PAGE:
NEW YORK (Reuters) - New Jersey Governor Chris Christie is more popular than he has been since taking office in January 2010, with half of state voters saying they have a favorable view of the Republican governor, a Rutgers-Eagleton Poll found on Tuesday.
Christie, a Republican party star who is often mentioned as a possible vice presidential candidate, has seen his popularity nationally overshadow his ratings among voters at home. But Christie's push for tax relief ahead of the state's July 1 budget deadline appears to be boosting his standing with voters.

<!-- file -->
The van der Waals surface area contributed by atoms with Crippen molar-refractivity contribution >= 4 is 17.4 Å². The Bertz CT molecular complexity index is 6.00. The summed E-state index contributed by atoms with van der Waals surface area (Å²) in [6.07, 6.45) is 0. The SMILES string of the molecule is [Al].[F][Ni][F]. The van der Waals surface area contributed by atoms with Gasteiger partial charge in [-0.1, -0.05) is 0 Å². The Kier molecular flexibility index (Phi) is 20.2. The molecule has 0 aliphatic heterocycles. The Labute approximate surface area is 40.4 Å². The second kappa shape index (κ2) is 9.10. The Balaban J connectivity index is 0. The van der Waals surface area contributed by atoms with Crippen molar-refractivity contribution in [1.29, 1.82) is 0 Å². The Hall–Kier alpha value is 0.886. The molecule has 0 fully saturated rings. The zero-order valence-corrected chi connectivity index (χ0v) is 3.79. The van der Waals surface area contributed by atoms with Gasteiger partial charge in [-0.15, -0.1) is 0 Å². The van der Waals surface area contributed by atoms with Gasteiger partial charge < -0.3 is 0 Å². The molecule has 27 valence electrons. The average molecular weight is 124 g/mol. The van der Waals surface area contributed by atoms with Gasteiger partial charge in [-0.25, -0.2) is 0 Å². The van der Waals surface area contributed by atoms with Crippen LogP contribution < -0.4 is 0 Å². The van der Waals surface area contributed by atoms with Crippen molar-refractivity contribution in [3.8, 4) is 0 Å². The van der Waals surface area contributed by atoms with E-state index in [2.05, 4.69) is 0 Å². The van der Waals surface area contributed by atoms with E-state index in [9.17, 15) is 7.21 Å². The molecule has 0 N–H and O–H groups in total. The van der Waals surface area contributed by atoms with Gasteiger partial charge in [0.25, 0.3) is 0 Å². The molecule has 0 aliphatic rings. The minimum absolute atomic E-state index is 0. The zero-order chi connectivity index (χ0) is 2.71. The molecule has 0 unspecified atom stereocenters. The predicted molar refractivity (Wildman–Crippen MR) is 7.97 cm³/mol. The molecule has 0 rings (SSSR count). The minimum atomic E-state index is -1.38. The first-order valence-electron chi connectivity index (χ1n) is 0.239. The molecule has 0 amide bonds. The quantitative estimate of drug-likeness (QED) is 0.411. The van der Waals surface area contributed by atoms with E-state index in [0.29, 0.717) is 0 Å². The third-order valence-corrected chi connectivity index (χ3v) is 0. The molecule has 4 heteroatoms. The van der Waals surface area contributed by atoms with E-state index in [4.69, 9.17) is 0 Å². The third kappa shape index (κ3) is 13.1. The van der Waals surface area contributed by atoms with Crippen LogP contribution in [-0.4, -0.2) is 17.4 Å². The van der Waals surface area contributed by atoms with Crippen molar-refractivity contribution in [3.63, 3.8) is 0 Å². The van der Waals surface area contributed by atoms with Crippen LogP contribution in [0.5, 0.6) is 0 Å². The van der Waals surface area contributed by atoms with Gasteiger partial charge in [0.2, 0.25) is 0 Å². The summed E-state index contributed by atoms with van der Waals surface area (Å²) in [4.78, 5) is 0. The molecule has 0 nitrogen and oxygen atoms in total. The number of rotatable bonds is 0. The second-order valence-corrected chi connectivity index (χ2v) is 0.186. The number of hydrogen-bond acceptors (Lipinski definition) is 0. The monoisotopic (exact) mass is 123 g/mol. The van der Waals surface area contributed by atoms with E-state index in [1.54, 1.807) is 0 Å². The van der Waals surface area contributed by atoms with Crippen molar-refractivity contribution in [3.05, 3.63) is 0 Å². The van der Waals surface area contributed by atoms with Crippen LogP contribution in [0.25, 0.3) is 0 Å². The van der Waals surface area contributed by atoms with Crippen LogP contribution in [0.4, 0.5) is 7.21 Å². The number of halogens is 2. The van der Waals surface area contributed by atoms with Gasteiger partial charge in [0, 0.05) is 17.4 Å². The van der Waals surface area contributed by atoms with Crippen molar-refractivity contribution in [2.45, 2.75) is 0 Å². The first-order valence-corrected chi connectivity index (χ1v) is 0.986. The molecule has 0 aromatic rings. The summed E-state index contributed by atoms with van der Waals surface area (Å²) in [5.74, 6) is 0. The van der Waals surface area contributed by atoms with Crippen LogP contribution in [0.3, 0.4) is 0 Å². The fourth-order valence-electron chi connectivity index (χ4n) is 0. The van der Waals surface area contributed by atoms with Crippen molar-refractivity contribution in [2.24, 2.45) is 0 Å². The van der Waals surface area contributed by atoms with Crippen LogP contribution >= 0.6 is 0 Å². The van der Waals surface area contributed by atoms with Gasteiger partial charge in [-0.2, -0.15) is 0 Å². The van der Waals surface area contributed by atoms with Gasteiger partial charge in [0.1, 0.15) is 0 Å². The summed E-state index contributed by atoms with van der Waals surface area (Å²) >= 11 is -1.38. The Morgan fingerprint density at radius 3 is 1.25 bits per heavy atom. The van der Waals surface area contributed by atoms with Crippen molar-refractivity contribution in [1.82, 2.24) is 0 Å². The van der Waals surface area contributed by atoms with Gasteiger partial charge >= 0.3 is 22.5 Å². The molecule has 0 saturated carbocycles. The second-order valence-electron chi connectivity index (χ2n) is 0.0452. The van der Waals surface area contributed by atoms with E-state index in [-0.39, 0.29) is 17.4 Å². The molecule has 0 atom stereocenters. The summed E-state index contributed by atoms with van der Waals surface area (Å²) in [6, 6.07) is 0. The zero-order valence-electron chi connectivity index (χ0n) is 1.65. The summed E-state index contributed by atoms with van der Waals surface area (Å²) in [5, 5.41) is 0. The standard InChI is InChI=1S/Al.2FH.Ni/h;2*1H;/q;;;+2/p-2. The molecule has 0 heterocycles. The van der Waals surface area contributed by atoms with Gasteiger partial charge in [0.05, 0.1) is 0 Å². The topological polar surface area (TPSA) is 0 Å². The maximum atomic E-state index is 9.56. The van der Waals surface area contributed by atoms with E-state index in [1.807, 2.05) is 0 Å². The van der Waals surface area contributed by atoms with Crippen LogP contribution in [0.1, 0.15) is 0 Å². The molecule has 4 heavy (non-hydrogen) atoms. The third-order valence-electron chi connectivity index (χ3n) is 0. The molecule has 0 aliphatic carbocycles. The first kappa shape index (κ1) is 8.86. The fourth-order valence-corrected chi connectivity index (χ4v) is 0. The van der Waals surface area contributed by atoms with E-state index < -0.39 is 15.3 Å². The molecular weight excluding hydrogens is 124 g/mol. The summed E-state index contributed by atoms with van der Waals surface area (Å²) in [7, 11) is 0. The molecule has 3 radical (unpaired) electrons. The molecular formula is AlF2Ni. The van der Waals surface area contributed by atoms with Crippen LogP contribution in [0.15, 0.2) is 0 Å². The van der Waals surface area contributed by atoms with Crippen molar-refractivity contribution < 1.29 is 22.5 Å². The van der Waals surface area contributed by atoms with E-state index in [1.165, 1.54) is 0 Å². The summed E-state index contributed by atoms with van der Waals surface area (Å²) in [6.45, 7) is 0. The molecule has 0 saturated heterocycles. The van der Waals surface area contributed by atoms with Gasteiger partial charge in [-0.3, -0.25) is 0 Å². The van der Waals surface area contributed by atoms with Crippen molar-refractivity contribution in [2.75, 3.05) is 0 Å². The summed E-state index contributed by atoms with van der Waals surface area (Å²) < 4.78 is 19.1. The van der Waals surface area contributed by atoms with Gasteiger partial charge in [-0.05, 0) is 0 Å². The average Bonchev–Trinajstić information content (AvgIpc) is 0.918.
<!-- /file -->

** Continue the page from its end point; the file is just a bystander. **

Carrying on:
Half of registered voters in New Jersey have a favorable opinion of Christie, up 4 percentage points since March, the poll found. Just under 40 percent of voters have an unfavorable opinion of the governor, while 11 percent hold no opinion.
"We think the improvement has a lot to do with his stance pushing for tax cuts," said poll director David Redlawsk, a professor of political science at Rutgers.
Christie has proposed an across-the-board income tax cut of 10 percent. The state's Democratic leadership has pushed for property tax relief and a so-called "millionaires' tax," which would impose a new tax on the state's highest earners.
The survey of 1,191 adults was conducted from May 31 to June 4 and had a margin of error of plus or minus 2.9 percentage points.
Reporting By Edith Honan; Editing by Leslie Adler